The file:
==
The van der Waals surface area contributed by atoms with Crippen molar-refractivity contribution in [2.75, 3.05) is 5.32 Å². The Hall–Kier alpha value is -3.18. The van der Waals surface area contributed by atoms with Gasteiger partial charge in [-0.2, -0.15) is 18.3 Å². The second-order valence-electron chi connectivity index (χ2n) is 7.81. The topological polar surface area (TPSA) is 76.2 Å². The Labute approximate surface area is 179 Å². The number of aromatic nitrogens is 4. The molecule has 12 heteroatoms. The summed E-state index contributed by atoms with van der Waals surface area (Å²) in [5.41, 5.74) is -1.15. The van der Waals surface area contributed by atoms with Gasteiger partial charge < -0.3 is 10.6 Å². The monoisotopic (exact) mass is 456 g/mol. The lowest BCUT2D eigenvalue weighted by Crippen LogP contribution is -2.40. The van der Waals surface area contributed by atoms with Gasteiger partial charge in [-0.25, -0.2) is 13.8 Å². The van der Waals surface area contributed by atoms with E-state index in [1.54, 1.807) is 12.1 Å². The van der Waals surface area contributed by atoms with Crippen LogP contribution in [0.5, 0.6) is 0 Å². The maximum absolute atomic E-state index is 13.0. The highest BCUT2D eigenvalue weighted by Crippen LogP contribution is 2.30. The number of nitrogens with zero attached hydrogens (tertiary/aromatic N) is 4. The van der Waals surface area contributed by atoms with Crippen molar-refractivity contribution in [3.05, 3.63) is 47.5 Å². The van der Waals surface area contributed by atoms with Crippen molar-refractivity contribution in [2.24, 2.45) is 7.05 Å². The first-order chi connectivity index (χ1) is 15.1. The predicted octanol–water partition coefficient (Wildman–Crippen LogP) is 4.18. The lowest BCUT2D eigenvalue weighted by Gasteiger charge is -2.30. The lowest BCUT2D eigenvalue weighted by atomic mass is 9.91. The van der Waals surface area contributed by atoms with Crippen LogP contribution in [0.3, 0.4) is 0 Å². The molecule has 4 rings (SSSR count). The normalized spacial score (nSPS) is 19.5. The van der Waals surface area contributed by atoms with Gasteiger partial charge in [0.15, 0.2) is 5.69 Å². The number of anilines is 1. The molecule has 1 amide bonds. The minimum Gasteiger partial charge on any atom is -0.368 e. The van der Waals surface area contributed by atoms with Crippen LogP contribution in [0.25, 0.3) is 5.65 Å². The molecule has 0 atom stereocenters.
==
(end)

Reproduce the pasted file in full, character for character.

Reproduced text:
The van der Waals surface area contributed by atoms with Crippen molar-refractivity contribution in [2.75, 3.05) is 5.32 Å². The Hall–Kier alpha value is -3.18. The van der Waals surface area contributed by atoms with Gasteiger partial charge in [-0.2, -0.15) is 18.3 Å². The second-order valence-electron chi connectivity index (χ2n) is 7.81. The topological polar surface area (TPSA) is 76.2 Å². The Labute approximate surface area is 179 Å². The number of aromatic nitrogens is 4. The molecule has 12 heteroatoms. The summed E-state index contributed by atoms with van der Waals surface area (Å²) in [5.41, 5.74) is -1.15. The van der Waals surface area contributed by atoms with Gasteiger partial charge < -0.3 is 10.6 Å². The monoisotopic (exact) mass is 456 g/mol. The lowest BCUT2D eigenvalue weighted by Crippen LogP contribution is -2.40. The van der Waals surface area contributed by atoms with Gasteiger partial charge in [-0.25, -0.2) is 13.8 Å². The van der Waals surface area contributed by atoms with E-state index in [1.54, 1.807) is 12.1 Å². The van der Waals surface area contributed by atoms with Crippen LogP contribution in [0.5, 0.6) is 0 Å². The maximum absolute atomic E-state index is 13.0. The highest BCUT2D eigenvalue weighted by Crippen LogP contribution is 2.30. The number of nitrogens with zero attached hydrogens (tertiary/aromatic N) is 4. The van der Waals surface area contributed by atoms with Crippen molar-refractivity contribution in [3.05, 3.63) is 47.5 Å². The van der Waals surface area contributed by atoms with Crippen molar-refractivity contribution in [2.24, 2.45) is 7.05 Å². The first-order chi connectivity index (χ1) is 15.1. The predicted octanol–water partition coefficient (Wildman–Crippen LogP) is 4.18. The lowest BCUT2D eigenvalue weighted by Gasteiger charge is -2.30. The lowest BCUT2D eigenvalue weighted by atomic mass is 9.91. The van der Waals surface area contributed by atoms with Crippen LogP contribution in [0.3, 0.4) is 0 Å². The molecule has 4 rings (SSSR count). The normalized spacial score (nSPS) is 19.5. The van der Waals surface area contributed by atoms with Gasteiger partial charge in [0.15, 0.2) is 5.69 Å². The number of anilines is 1. The molecule has 1 amide bonds. The minimum Gasteiger partial charge on any atom is -0.368 e. The van der Waals surface area contributed by atoms with Crippen LogP contribution in [0.25, 0.3) is 5.65 Å². The molecule has 0 atom stereocenters.